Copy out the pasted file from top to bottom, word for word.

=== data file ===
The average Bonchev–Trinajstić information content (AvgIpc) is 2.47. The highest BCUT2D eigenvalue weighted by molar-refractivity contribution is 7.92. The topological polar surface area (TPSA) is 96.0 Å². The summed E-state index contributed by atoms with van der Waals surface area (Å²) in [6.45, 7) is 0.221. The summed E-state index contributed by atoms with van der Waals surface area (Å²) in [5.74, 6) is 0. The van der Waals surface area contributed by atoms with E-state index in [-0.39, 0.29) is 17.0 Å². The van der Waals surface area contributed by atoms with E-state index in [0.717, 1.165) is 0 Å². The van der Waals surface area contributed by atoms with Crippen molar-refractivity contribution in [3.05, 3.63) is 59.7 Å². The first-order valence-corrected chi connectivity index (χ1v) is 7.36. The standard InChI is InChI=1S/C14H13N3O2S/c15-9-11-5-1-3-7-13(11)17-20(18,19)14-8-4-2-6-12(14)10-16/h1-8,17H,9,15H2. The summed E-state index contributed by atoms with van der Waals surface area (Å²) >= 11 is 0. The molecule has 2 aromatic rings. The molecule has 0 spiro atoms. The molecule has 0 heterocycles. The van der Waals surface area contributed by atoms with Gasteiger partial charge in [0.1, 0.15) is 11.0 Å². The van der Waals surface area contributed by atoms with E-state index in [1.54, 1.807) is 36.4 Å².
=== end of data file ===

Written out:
The average Bonchev–Trinajstić information content (AvgIpc) is 2.47. The highest BCUT2D eigenvalue weighted by molar-refractivity contribution is 7.92. The topological polar surface area (TPSA) is 96.0 Å². The summed E-state index contributed by atoms with van der Waals surface area (Å²) in [6.45, 7) is 0.221. The summed E-state index contributed by atoms with van der Waals surface area (Å²) in [5.74, 6) is 0. The van der Waals surface area contributed by atoms with E-state index in [-0.39, 0.29) is 17.0 Å². The van der Waals surface area contributed by atoms with E-state index in [0.717, 1.165) is 0 Å². The van der Waals surface area contributed by atoms with Crippen molar-refractivity contribution in [3.05, 3.63) is 59.7 Å². The first-order valence-corrected chi connectivity index (χ1v) is 7.36. The standard InChI is InChI=1S/C14H13N3O2S/c15-9-11-5-1-3-7-13(11)17-20(18,19)14-8-4-2-6-12(14)10-16/h1-8,17H,9,15H2. The summed E-state index contributed by atoms with van der Waals surface area (Å²) >= 11 is 0. The molecule has 2 aromatic rings. The molecule has 0 spiro atoms. The molecule has 0 heterocycles. The van der Waals surface area contributed by atoms with Gasteiger partial charge in [0.1, 0.15) is 11.0 Å². The van der Waals surface area contributed by atoms with E-state index in [1.54, 1.807) is 36.4 Å².